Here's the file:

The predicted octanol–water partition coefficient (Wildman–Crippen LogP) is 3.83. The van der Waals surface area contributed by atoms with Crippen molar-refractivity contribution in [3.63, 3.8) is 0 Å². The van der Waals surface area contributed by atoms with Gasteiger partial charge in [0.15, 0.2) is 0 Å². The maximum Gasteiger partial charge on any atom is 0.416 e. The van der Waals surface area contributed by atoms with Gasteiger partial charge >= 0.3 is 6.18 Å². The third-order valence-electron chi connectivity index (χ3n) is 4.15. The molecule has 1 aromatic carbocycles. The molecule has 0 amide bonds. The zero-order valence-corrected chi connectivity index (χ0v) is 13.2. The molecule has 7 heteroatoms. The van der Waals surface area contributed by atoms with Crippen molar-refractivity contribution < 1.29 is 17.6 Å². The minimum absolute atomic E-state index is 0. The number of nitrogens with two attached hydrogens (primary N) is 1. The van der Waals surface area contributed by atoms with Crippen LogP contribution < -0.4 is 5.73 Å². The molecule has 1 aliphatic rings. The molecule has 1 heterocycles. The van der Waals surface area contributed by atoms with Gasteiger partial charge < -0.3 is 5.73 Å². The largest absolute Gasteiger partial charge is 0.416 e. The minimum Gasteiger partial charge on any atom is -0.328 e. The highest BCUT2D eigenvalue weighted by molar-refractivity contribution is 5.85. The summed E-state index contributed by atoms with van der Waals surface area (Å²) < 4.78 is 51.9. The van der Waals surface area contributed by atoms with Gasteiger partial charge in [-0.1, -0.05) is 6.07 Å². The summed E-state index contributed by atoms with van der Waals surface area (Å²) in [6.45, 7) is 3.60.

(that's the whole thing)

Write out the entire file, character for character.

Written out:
The predicted octanol–water partition coefficient (Wildman–Crippen LogP) is 3.83. The van der Waals surface area contributed by atoms with Crippen molar-refractivity contribution in [3.63, 3.8) is 0 Å². The van der Waals surface area contributed by atoms with Gasteiger partial charge in [0.15, 0.2) is 0 Å². The maximum Gasteiger partial charge on any atom is 0.416 e. The van der Waals surface area contributed by atoms with Gasteiger partial charge >= 0.3 is 6.18 Å². The third-order valence-electron chi connectivity index (χ3n) is 4.15. The molecule has 1 aromatic carbocycles. The molecule has 0 amide bonds. The zero-order valence-corrected chi connectivity index (χ0v) is 13.2. The molecule has 7 heteroatoms. The van der Waals surface area contributed by atoms with Crippen molar-refractivity contribution < 1.29 is 17.6 Å². The minimum absolute atomic E-state index is 0. The number of nitrogens with two attached hydrogens (primary N) is 1. The van der Waals surface area contributed by atoms with Crippen LogP contribution < -0.4 is 5.73 Å². The molecule has 1 aliphatic rings. The molecule has 1 heterocycles. The van der Waals surface area contributed by atoms with Gasteiger partial charge < -0.3 is 5.73 Å². The largest absolute Gasteiger partial charge is 0.416 e. The minimum Gasteiger partial charge on any atom is -0.328 e. The highest BCUT2D eigenvalue weighted by molar-refractivity contribution is 5.85. The summed E-state index contributed by atoms with van der Waals surface area (Å²) < 4.78 is 51.9. The van der Waals surface area contributed by atoms with Gasteiger partial charge in [-0.1, -0.05) is 6.07 Å². The summed E-state index contributed by atoms with van der Waals surface area (Å²) in [6.45, 7) is 3.60.